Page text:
Another time he was teaching a girl that had very little self-confidence. They were driving in downtown Cedar Rapids, and a pedestrian stepped right in front of the moving car (jaywalking). She slammed on the brakes and didn't hit him. But dad had to stop the car for a bit and persuade her to get back to driving. I gathered it was an experience teaching that young lady; dad told me that the girl's parents later sent him a card and profuse thanks after she received her driver's license.

In his later years, one of Dad's great joys in life was watching his grandson Drew play high school football at Blue Springs, and then college football at the Air Force Academy.

After I was discharged from the service, I moved to Blue Springs to begin my professional career. This was while dad was still at Rockhurst initially, and later KU. I am also a computer professional, and periodically we would run into each other at various presentations and lunches given by Tech companies such as Oracle or IBM. It is an interesting time to meet and interact with your father on a professional, rather than father-son basis.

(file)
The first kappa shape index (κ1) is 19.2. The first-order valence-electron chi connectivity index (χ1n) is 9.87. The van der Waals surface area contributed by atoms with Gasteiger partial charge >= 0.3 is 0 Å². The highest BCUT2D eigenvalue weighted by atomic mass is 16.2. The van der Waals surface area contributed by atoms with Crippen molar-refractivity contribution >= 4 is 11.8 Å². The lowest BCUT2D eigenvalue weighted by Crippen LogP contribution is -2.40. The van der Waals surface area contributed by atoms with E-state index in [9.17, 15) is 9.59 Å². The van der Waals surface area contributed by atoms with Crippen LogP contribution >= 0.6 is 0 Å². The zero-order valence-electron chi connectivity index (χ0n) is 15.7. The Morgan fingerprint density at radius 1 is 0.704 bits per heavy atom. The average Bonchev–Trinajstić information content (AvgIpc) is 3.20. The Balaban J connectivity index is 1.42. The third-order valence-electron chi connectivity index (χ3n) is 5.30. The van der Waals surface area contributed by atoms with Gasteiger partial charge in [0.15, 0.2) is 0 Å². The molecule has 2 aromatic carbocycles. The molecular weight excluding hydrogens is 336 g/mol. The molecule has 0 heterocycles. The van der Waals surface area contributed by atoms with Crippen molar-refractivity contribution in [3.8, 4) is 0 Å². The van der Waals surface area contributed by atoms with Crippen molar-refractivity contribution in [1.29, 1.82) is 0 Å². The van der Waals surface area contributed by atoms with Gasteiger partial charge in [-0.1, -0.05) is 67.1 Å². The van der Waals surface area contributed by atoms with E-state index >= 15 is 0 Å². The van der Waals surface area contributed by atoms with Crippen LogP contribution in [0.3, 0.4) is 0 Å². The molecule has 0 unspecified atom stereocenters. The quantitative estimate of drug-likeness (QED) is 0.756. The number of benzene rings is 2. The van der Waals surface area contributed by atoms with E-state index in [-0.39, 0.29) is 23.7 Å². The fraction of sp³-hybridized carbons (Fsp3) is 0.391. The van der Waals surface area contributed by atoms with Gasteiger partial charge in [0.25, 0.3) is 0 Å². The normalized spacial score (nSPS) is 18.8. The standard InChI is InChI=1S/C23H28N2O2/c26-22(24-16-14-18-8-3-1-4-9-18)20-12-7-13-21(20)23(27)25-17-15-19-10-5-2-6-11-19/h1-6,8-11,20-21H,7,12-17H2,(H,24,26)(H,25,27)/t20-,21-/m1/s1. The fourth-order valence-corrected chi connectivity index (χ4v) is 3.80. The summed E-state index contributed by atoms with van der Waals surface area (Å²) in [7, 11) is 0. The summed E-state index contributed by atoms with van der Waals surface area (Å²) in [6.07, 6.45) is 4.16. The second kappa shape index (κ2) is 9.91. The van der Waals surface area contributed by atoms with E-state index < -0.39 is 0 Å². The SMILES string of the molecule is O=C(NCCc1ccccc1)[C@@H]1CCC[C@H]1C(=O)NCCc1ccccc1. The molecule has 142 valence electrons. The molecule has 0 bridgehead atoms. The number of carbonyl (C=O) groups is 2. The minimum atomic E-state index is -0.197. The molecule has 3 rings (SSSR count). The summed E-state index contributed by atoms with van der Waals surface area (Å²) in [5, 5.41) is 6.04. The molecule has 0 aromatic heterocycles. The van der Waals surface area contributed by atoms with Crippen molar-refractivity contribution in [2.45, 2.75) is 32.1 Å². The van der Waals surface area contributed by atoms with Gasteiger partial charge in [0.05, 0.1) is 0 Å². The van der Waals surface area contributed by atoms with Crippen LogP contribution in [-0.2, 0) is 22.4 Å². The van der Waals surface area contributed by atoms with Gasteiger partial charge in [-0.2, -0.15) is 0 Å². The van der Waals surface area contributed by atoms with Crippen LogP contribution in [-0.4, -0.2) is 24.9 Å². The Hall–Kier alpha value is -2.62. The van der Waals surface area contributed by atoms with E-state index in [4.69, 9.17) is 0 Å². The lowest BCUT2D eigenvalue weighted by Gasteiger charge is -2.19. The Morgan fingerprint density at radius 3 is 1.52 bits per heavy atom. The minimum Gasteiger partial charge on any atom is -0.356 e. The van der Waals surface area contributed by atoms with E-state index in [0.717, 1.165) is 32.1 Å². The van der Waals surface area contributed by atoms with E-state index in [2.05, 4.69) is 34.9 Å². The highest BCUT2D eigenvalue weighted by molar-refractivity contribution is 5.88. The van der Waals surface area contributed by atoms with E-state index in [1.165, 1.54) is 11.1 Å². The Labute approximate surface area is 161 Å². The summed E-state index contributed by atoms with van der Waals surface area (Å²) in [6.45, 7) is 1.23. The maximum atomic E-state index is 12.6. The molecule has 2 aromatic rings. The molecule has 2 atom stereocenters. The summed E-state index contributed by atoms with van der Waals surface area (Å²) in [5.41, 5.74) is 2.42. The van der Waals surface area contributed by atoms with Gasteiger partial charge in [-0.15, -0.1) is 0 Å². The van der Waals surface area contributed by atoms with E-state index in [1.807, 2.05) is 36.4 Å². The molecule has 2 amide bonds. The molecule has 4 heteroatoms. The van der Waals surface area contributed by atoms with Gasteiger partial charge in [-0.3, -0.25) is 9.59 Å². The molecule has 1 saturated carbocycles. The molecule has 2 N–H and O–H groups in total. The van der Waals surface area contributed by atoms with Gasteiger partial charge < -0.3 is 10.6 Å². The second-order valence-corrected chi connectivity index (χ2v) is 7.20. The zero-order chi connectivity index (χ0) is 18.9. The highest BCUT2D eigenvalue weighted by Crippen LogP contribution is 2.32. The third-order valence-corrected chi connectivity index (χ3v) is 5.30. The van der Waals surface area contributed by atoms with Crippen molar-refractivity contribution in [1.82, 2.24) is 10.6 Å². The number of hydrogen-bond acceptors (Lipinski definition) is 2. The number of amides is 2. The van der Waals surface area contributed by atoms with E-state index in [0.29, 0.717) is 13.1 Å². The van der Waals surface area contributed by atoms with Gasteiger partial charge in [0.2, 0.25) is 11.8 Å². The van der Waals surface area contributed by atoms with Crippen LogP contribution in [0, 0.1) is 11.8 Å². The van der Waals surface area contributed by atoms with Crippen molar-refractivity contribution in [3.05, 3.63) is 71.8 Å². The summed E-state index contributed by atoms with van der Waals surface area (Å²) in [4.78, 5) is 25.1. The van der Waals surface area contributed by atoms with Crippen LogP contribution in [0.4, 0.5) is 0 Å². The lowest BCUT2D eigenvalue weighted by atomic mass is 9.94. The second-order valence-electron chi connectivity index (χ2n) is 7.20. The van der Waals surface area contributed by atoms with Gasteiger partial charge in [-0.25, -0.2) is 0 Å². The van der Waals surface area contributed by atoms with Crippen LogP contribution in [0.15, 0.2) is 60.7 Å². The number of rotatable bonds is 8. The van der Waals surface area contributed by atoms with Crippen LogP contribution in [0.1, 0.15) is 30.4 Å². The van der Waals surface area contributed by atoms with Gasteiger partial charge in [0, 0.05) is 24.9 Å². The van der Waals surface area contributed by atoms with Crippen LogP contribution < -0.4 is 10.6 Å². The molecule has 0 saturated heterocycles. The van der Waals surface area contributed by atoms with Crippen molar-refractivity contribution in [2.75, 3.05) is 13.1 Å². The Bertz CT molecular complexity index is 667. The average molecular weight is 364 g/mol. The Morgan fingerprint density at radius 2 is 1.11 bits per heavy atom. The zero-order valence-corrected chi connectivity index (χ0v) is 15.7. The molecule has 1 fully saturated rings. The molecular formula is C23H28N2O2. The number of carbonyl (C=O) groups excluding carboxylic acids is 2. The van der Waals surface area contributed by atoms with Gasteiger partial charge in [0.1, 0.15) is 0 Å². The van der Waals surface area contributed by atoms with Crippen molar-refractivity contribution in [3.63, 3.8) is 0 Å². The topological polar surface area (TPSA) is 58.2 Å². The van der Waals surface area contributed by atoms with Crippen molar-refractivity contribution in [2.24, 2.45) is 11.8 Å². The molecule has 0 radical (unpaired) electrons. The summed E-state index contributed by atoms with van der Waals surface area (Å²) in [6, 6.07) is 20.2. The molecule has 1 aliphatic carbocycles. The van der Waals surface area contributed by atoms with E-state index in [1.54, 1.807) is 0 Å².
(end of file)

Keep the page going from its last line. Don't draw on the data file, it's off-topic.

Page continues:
In the family, Dad and I were the computer experts. Whenever there was a computer problem, one of us would be called for assistance. That could be little repetitive after a while.

One of the things Dad and I would enjoy was irritating the rest of the family by discussing our jobs at the dinner table. We would purposefully use technical jargon to confuse the others. Eventually, they learned not to seat us side by side at the table.

Dad had firm opinions about sports, coaching, and the importance of academics. He would never put up with mistreating or swearing at players, even though it was often accepted at the time. Before hydration and access to water became a big concern, he always made sure there was plenty of water available for his players. He even made sure his players had salt tablets available after practice, though later that practice was discontinued as probably unnecessary.

In later years, Dad and I would often debate the treatment of football players by the NCAA.

Dad could be harsh when needed, but
rarely was. He was ahead of his time in many ways.

He encouraged my mother to go to law school, at a time when women were just starting to work outside the home. They moved for her career, when he had just earned tenure at the University of Iowa.

Dad has left me with many good memories. I will always miss him.